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Discussion of 'Four Case Studies on Chance in Evolution': Philosophical Themes and Questions

Millstein, Roberta L. (2005) Discussion of 'Four Case Studies on Chance in Evolution': Philosophical Themes and Questions. [Preprint]

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    The four case studies on chance in evolution provide a rich source for further philosophical analysis. Among the issues raised are the following: are there different conceptions of chance at work, or is there a common underlying conception? How can a given concept of chance be distinguished from other chance concepts and from non-chance concepts? How can the occurrence of a given chance process be distinguished empirically from non-chance processes or other chance processes? What roles does chance play in evolutionary theory? I argue that in order to answer these questions, a careful distinction between process and outcome must be made; however, the purpose of this essay is not to answer these questions definitively, but rather to elaborate on them and to provide a starting point for further discussion.

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    Item Type: Preprint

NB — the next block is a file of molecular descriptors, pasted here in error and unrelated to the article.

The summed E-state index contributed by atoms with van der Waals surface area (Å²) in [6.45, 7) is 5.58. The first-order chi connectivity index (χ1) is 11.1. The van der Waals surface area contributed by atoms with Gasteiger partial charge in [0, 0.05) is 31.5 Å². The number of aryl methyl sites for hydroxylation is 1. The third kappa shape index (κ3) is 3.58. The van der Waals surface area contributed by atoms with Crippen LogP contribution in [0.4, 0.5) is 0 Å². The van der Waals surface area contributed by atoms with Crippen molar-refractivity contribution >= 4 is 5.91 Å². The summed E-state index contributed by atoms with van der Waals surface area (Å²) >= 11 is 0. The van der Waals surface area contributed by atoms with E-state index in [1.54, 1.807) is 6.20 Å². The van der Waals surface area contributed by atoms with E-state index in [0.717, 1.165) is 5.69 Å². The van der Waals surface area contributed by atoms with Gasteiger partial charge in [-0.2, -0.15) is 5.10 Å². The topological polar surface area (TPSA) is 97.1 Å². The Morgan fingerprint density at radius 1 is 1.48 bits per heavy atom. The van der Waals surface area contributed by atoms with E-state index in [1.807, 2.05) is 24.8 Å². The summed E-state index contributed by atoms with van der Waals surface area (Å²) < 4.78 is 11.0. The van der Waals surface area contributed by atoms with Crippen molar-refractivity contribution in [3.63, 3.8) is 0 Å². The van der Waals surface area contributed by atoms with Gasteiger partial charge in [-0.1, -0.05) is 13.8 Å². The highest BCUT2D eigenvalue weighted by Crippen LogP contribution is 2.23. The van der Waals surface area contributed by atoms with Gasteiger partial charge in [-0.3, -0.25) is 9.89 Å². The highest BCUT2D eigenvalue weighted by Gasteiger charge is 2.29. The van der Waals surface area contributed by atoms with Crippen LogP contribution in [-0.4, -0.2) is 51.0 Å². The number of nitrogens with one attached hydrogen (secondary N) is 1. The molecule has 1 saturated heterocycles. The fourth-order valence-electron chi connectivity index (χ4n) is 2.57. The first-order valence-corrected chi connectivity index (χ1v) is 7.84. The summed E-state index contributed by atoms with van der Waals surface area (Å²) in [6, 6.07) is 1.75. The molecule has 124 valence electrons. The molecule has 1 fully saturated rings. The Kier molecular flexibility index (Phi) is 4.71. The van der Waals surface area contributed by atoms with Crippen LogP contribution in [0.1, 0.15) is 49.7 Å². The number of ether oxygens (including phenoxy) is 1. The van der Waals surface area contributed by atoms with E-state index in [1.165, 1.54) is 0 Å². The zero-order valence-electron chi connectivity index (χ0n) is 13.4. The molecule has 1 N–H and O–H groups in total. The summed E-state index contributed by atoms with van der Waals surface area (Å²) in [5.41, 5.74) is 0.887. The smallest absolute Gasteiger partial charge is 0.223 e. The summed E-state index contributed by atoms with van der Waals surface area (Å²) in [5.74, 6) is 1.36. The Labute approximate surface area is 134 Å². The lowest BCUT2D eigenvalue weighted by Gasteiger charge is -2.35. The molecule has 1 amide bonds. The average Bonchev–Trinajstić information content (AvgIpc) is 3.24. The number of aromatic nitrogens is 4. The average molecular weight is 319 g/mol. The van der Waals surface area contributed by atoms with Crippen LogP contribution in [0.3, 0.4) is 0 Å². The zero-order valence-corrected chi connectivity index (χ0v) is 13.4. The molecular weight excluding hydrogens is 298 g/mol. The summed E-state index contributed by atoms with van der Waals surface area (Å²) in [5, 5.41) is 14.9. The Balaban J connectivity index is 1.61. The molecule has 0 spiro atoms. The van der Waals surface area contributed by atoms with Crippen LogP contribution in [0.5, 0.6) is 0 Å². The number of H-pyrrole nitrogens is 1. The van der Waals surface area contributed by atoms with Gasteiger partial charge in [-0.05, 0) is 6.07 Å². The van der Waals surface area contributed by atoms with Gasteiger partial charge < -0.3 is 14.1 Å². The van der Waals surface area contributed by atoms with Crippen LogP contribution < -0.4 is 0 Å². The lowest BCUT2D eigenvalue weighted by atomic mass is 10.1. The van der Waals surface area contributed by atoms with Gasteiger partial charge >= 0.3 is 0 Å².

Additional Information: This paper was part of the symposium, "Four Case Studies on Chance in Evolution" at PSA 2004, held in Austin, Texas, November 2004. The speakers were John Beatty, Michael R. Dietrich, Robert C. Richardson, and Robert A. Skipper, Jr., with commentary by Roberta L. Millstein. This paper is the commentary for those four speakers.
    Keywords: Beatty, chance, chance variation, Dietrich, evolution, genetic draft, genetic drift, neutralism, outcome, process, Richardson, Skipper
    Subjects: Specific Sciences > Biology > Evolutionary Theory
    Depositing User: Dr. Roberta L. Millstein
    Date Deposited: 17 Sep 2005
    Last Modified: 07 Oct 2010 11:13
    Item ID: 2445

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